Hitachi CM821F 21 inch Flat Face Monitor Review
monitors, like big cars, are double edged swords. Sure the large display area is
extra nice, and the better picture quality a huge bonus, but what about the loss
of...errr.... sorry, there really aren't any downsides - I was just trying to make those of you coping with tiny 17" monitors feel a bit better about your situation. Sorry folks. It's time you joined the real world and got yourself something bigger than a 17 incher.
Now, if you've just
become employee of the month by suggesting your company website start running
pop-up ads, why not start off your list of demands with a spiffy new dual input
21" flatface display like the Hitachi CM821F? The 0.214mm dot pitch
display features anErgoFlat
Technology Invar Shadow Mask CRT, advanced extended elliptical aperture, multi-step dynamic focus tube, and an anti-static, anti-glare coating. If your boss objects, just tell him/her that it is less expensi ve than a 21" LCD flatscreen.
In all seriousness,
there are quite a few tangible benefits in terms of productivity, (and gaming)
that go hand in hand with a nice big display. More screen real estate equates to
more windows open, or possibly larger spreadsheets for accounting. For the
gamers out there, a bigger screen is simply a blessing. Anyhow I don't think I
really have to convince anyone that
bigger displays are better
for everyday work!
Hitachi CM821F Display |
ErgoFlat Technology, Invar Shadow Mask
CRT. Advanced Extended
Elliptical Aperture, Multi-step Dynamic Focus tube. High contrast,
average horizontal dot
pitch, 0.14 mm vertical dot
1856 x 1392
Dual 15-pin D-sub analog video
Comes with: 6
foot power cord, 6
foot video cable, drivers, manual.
Weight: 67 lbs
Power Consumption: 120W
What is Flat?
Ray Tube displays are quite varied in their flatness, seriously. Regardless of the name used by
the marketing departments to denote these types of displays, the face of the display
is not always going to be flat - at least not in the truest sense of the
word. Naturally, any monitor which is labeled as a 'flatface' display should be
flat on the outside, but not all displays will be flat on the opposite side of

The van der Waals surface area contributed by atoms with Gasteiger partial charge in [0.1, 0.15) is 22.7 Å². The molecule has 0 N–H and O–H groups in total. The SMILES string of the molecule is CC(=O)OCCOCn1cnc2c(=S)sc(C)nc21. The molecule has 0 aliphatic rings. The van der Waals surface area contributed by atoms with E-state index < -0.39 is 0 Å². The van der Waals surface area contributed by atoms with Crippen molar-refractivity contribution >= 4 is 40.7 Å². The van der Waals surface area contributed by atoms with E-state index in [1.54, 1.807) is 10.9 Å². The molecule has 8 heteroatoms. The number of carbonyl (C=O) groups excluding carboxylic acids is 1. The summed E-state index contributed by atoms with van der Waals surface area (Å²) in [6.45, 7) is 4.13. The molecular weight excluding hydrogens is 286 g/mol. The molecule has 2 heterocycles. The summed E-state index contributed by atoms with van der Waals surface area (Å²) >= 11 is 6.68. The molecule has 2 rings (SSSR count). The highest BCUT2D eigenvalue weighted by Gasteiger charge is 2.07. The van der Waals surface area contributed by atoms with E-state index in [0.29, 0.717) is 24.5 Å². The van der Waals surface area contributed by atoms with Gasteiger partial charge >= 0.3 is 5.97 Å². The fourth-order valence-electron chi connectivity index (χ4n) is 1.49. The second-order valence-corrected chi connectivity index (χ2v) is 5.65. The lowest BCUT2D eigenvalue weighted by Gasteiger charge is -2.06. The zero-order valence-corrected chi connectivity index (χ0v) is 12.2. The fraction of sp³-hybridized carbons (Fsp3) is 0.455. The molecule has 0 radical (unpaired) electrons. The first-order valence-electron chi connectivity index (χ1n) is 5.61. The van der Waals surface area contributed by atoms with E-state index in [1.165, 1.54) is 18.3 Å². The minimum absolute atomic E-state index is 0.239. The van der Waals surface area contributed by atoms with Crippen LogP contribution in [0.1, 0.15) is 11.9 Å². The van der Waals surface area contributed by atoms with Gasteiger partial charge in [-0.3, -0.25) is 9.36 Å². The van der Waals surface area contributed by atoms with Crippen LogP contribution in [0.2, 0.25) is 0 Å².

This fact has largely become the
cannon fodder of various marketing departments, but it does have some bearing on the
level of picture quality appearing before our eyes.
The ultimate flatface display uses a flat piece
of glass (on both sides) for the front of the display tube. This monitor
has the highest level of picture clarity and geometrical integrity from what we've seen
- almost on par with that of LCD displays.
The other two possible flatface variations are more akin to
supped-up CRT's, with each boasting differing physical characteristics. The first adaptation of the flatface ideology has the internal side of the
glass flat in one axes, and curved in the other. The other, if you haven't guessed
it already, is more like a traditional CRT where the internal side of the
front glass panel is curved in two axis. The Hitachi CM821F falls into the latter
Two Displays in One
The CM821F is one of the growing class of 21" displays that support multiple
inputs. With two 15-pin analog connections on the rear of the display, it can
be connected to two independent computers. An input select key on the front of
the monitor lets the user switch from one video input to another with out having
to restart either the display or the computers involved.
The bezel is fairly clear of buttons, with the majority of features
accessible from the OSD. Still, there are a few key buttons on the front of the
display to make navigating through that OSD simple. In addition to the input
select key and the menu key, there are left and right keys, a plus and negative
key (which also function as the direct contrast / brightness keys) a monitor
status LED and a nice big power button.